Am I missing something?

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Zachos
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Am I missing something?

Post by Zachos »

Why is it that in periods which don't have plate armour, people can easily get away with leather/maille gauntlets, and not lose their fingers, whereas in later medieval times, wearing anything other that mittens is pushing it?

Confused

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WorkMonkey
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Post by WorkMonkey »

cus we're not actually trying to kill anybody? :?
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Post by Vermin »

WorkMonkey wrote:cus we're not actually trying to kill anybody? :?
Exactly - For the same reason we don’t stick spears in faces etc

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Post by Zachos »

So later medieval re-enactors are all psychopaths?
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Dave B
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Post by Dave B »

Most of the earlier periods use light spears, not bloomin great heavy billhooks?
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Zachos
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Post by Zachos »

Dave B wrote:Most of the earlier periods use light spears, not bloomin great heavy billhooks?
*slaps forehead*

Does that explain why swordsmen use mittens though?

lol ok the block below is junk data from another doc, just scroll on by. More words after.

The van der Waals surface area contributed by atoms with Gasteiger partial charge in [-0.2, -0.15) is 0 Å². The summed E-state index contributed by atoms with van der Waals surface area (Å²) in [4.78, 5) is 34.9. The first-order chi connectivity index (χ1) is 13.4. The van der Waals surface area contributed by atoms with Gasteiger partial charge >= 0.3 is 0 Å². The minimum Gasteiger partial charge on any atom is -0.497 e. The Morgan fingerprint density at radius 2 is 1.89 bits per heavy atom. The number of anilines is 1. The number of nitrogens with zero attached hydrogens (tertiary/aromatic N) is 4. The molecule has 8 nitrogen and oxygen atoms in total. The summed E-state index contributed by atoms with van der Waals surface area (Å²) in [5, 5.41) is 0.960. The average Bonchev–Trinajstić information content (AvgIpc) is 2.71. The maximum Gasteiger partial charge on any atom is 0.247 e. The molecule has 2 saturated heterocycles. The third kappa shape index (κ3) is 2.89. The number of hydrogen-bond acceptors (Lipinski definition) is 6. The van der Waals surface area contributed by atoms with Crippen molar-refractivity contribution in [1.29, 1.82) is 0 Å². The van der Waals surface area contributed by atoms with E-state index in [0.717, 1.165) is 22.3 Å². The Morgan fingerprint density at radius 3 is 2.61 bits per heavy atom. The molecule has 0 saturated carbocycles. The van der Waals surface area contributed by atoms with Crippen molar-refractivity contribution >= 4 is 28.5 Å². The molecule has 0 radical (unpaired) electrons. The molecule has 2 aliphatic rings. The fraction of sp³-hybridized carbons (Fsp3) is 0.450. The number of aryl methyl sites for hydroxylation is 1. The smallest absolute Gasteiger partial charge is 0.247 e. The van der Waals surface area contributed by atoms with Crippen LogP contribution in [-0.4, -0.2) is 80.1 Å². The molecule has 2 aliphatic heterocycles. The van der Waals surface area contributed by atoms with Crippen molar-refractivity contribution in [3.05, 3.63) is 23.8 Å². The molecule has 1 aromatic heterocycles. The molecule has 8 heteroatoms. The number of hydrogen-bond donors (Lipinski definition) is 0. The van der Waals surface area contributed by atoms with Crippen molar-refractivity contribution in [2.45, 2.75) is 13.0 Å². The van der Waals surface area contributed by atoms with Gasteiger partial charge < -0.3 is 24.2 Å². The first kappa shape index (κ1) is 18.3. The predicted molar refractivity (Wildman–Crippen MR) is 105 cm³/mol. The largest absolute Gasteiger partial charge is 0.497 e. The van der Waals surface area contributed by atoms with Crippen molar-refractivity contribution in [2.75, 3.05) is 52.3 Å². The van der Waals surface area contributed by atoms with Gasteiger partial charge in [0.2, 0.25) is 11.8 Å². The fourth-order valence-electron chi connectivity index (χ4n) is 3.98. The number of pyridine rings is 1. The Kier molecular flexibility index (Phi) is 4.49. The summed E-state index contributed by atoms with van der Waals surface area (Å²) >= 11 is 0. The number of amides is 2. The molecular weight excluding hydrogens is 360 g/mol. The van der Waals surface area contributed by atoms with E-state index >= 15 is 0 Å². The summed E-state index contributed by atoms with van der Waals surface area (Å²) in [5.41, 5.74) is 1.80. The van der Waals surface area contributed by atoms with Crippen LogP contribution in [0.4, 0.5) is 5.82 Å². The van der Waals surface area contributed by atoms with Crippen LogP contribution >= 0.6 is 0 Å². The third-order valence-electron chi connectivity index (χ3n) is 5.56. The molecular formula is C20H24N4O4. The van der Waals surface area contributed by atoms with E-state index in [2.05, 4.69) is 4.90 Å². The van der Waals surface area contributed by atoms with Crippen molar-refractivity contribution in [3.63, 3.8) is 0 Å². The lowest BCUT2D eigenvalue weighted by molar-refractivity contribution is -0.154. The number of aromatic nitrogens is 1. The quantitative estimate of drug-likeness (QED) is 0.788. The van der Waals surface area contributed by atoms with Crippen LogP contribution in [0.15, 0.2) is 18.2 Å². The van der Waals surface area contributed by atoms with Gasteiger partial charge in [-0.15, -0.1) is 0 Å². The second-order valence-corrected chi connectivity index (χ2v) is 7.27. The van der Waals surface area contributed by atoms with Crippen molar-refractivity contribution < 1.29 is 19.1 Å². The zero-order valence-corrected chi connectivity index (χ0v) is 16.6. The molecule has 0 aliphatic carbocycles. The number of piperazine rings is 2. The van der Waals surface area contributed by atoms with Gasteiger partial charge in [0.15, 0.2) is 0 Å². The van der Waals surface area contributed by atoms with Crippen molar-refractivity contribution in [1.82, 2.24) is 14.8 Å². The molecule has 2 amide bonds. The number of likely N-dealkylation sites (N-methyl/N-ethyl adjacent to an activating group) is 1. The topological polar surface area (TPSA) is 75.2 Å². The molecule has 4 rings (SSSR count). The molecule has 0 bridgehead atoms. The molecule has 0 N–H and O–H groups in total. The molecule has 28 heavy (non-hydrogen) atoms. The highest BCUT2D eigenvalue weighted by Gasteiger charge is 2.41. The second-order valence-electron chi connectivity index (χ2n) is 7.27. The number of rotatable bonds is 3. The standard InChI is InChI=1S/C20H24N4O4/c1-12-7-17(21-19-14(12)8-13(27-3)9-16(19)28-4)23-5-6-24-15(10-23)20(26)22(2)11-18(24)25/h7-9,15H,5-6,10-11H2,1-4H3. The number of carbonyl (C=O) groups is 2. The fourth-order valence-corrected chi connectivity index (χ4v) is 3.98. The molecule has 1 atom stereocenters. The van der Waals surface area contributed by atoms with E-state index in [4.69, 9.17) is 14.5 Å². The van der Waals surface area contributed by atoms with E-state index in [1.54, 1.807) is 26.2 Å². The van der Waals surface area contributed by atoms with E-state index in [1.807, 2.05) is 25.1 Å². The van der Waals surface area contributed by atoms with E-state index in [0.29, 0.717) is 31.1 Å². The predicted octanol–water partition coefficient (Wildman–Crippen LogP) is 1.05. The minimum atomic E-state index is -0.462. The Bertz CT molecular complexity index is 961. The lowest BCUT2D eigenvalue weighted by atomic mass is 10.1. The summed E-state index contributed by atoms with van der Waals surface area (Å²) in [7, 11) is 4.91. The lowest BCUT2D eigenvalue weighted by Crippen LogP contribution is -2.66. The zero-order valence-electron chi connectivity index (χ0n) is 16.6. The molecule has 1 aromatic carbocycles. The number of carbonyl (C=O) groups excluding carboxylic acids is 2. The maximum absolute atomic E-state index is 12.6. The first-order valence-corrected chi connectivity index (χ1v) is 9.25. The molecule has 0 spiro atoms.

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Post by WorkMonkey »

I think weapons in general were longer and heavier because they're being made to combat the advent of plate armour, I wouldn't fancy getting whacked on the hand by a bill using the glove I use, but even being hit in the head dont particually hurt with a one handed spear, different weights and types of weapons, ennit bruv.
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Colin MacDonald
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Post by Colin MacDonald »

Plate necessitates making heavier strikes simply so that the wearer can feel them. Hands can get in the way of blows aimed at other areas. Reasonable explanation?

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Post by Dave B »

Or perhaps late medieval reenactors are just a bunch of big-girls-blouses?
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Zachos
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Post by Zachos »

Could it be that later medieval armour is more forgiving and so people are let on the field with a lower level of competancy?
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Post by Vermin »

Zachos wrote:Could it be that later medieval armour is more forgiving and so people are let on the field with a lower level of competancy?
I don't think that is automatically the case -

In reality you would hit hands, faces etc - Your armour just allows you to fight in a more accurate way

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Post by WorkMonkey »

Zachos wrote:Could it be that later medieval armour is more forgiving and so people are let on the field with a lower level of competancy?
More forgiving? Not if you're taking swings at someone with a 6ft hammer 8)
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Post by nathan »

Main difference is that the 'early' groups (Vike/Regia/Conquest and various sub/splinter-groups of that tradition) rely on the shield to parry incoming attacks therefore your hand tends not to be in the way of incoming shots anywhere near as much (thus fewer injuries). Plus your hand isn't covered in metal therefore you tend to alter your combat form to avoid being hit in the hand)

Generic Muddieval (i.e. Fed) combat relies on the weapon (be it a sword or stonking greet polearm to parry incoming shots .... therefore your hands are far more exposed ... that and the fact that with your hand in gauntlet you get far less cautions about being whacked there.